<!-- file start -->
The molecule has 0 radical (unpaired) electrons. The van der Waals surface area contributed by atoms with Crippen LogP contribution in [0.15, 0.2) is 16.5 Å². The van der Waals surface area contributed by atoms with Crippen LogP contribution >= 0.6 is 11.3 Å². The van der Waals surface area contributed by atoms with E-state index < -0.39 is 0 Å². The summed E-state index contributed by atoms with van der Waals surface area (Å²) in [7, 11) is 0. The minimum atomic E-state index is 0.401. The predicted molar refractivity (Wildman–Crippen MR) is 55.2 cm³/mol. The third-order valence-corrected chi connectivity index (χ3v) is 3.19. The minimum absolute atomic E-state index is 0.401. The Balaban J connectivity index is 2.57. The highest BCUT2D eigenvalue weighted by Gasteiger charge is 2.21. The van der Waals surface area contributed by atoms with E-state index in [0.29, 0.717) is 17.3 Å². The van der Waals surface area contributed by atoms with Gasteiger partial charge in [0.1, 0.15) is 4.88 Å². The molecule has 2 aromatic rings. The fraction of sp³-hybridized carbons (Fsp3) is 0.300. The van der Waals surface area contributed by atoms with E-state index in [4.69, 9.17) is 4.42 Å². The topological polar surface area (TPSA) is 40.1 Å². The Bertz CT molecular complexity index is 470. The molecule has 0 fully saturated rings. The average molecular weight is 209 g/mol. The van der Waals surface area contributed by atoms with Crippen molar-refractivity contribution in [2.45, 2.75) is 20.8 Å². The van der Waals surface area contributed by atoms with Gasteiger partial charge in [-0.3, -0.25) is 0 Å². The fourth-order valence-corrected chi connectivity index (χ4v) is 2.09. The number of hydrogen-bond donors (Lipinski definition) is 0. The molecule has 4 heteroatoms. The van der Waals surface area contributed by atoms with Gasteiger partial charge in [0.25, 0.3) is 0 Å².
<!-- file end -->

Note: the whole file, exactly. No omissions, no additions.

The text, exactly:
The molecule has 0 radical (unpaired) electrons. The van der Waals surface area contributed by atoms with Crippen LogP contribution in [0.15, 0.2) is 16.5 Å². The van der Waals surface area contributed by atoms with Crippen LogP contribution >= 0.6 is 11.3 Å². The van der Waals surface area contributed by atoms with E-state index < -0.39 is 0 Å². The summed E-state index contributed by atoms with van der Waals surface area (Å²) in [7, 11) is 0. The minimum atomic E-state index is 0.401. The predicted molar refractivity (Wildman–Crippen MR) is 55.2 cm³/mol. The third-order valence-corrected chi connectivity index (χ3v) is 3.19. The minimum absolute atomic E-state index is 0.401. The Balaban J connectivity index is 2.57. The highest BCUT2D eigenvalue weighted by Gasteiger charge is 2.21. The van der Waals surface area contributed by atoms with E-state index in [0.29, 0.717) is 17.3 Å². The van der Waals surface area contributed by atoms with Gasteiger partial charge in [0.1, 0.15) is 4.88 Å². The molecule has 2 aromatic rings. The fraction of sp³-hybridized carbons (Fsp3) is 0.300. The van der Waals surface area contributed by atoms with E-state index in [4.69, 9.17) is 4.42 Å². The topological polar surface area (TPSA) is 40.1 Å². The Bertz CT molecular complexity index is 470. The molecule has 0 fully saturated rings. The average molecular weight is 209 g/mol. The van der Waals surface area contributed by atoms with Crippen molar-refractivity contribution in [2.45, 2.75) is 20.8 Å². The van der Waals surface area contributed by atoms with Gasteiger partial charge in [-0.3, -0.25) is 0 Å². The fourth-order valence-corrected chi connectivity index (χ4v) is 2.09. The number of hydrogen-bond donors (Lipinski definition) is 0. The molecule has 4 heteroatoms. The van der Waals surface area contributed by atoms with Gasteiger partial charge in [0.25, 0.3) is 0 Å².